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A traumatic brain injury: What will it cost you?

From slip and falls on someone else's property to serious work related accidents, there are a range of instances in which you could suffer a traumatic brain injury (TBI). While some TBIs can be mild and have only a minor impact on your life, more severe TBIs can have a devastating effect, particularly on one's finances and psychological state.

When considering the costs associated with TBIs, most people think about economic damages, which can include, but are not limited to:

  • Hospital bills
  • Prescription costs
  • Short-term and long-term care
  • Future medical expenses
  • Lost wages
  • Lost earning capacity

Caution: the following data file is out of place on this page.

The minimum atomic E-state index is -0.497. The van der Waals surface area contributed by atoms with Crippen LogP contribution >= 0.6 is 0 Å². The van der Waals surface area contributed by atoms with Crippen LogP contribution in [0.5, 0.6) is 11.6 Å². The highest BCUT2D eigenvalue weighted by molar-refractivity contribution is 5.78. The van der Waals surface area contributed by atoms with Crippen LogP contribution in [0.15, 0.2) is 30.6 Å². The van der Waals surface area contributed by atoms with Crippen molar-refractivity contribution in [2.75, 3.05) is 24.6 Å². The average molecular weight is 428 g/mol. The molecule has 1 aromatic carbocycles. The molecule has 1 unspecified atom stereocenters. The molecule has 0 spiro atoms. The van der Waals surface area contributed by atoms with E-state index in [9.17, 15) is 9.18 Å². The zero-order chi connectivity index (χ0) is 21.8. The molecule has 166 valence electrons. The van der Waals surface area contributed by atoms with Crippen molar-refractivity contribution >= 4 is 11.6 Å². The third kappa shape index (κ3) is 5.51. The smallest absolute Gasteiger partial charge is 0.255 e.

The total cost can vary widely depending on the victim's situation, the severity of their injury and whether or not the TBI has left them permanently disabled. When considering this, it's not difficult to imagine that a TBI could end up costing someone hundreds of thousands of dollars -- if not millions -- over the course of their lifetime.

The costs you don't see

It's important to point out, however, that TBI victims don't just suffer economic damages. They can suffer noneconomic damages as well, including but not limited to:

  • Dependence on family for care
  • Loss of ability to work
  • Personality changes
  • Mood disorders
  • Loss of social independence
  • Loss of employment status
  • Cognitive impairment

As a 2013 paper for the National Center for Biotechnology explains, these psychosocial factors not only cause TBI sufferers immense stress, they can also impact relationships with family and friends as well as one's ability to retain work, or find new employment.

Despite not having a direct price tag associated with them, these psychosocial factors are still a cost of suffering a TBI, which is why they are often included in personal injury claims in addition to economic damages.

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